SOME say it’s panic buying, some say wise recruitment when it matters. It might simply have been a case of right time, right place.

Either way, Hunslet signing a raft of players before yesterday’s registration deadline in Championship One signals an intent to be better in the play-offs than in the regular season and turn up the heat in the battle for promotion.

But is it a case of playing the system, knowing full well that having a good team to start the year is far less important than having one at the end?

The Hawks followed the recruitment of James Duckworth (London Broncos), Luke Briscoe (Leeds, loan) and Ross Peltier (Keighley, loan) with that of Richard Moore, the veteran Super League prop released this week by Wakefield, and then ex-Knight Luke Hardbottle.

Will it disaffect players who have put the work in all year? Will it lift everyone? Will it backfire with little time for the side to gel, or prove a masterstroke? Time will tell.

What it does highlight, though, is the folly of giving the sole promotion spot to the winners of a couple of games in the play-offs, not the team that has proved the best over a season by topping the table.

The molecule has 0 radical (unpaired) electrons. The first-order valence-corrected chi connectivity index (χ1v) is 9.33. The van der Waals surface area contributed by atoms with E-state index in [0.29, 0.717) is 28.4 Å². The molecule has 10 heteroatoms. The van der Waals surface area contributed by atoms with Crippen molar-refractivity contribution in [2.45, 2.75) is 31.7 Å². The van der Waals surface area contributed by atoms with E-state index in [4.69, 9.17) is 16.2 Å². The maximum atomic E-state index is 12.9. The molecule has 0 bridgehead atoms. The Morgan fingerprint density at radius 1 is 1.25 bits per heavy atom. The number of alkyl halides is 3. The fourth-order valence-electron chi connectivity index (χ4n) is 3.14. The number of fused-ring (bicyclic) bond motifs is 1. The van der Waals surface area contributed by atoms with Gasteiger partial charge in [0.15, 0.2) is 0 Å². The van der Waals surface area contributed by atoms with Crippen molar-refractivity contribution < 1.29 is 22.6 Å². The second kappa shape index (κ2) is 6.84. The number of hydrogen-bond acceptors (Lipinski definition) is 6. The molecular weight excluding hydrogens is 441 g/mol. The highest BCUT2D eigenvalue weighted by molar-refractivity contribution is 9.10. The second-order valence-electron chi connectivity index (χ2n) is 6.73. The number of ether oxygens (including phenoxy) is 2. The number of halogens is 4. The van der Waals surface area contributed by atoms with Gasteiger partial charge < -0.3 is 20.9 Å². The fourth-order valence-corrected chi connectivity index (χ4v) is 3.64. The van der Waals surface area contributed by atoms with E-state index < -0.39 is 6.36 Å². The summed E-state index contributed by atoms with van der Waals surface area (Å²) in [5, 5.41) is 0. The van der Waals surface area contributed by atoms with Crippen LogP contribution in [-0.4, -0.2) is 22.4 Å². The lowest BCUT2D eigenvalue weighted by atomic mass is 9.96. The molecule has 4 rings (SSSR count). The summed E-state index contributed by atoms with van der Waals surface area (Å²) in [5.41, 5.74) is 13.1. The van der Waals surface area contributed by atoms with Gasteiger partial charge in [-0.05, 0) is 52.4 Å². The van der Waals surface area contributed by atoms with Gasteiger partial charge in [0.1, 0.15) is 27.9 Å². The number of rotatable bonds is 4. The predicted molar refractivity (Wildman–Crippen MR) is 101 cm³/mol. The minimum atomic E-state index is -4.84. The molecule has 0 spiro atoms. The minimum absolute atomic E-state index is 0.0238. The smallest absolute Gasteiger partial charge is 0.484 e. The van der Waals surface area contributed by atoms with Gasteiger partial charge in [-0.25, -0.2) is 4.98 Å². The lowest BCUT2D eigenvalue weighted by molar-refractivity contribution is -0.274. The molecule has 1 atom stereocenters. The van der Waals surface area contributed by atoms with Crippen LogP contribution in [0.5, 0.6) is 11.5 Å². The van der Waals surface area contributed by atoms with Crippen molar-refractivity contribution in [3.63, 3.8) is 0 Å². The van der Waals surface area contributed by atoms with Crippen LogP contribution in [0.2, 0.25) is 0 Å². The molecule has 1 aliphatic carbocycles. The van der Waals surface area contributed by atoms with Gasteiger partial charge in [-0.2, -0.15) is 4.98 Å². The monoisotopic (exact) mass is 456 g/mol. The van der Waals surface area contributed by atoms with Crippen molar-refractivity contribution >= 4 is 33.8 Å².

On the face of it, this is a similar argument to that applying to Super League, where the champions are not the table-toppers but the Grand Final winners. Leeds previously being champs having finished fourth is a case in point.

It applies in other major sports, too, of course. There’s American football, for example, with triumph coming via the Superbowl, and, lest we forget, football’s two biggest competitions, with Champions League and World Cup glory coming through victory in a one-off final. Being able to perform on the biggest stage is, of course, the sign of a true champion.

The difference here in Championship One, though, is that teams can sign players right up until August 15, with just a few games left in the regular season, and they can bolster play-off line-ups with loan or dual-reg players (assuming they’ve played the requisite number of games) from Super League clubs.

Therefore, the team that goes up could simply be the team that does the wisest business late in the season, even if they only scrape into the top-five play-offs - perhaps even having lost more games than they’d won all year. Can that be right?

Hunslet, to be fair, probably aren’t the best example with which to criticise the system, as they could still finish top. But if York beat them for a third time this season and finish clear ahead, yet the Hawks win the grand final, with Moore scoring the winner, will it be a hollow victory or one of which they can be justifiably proud?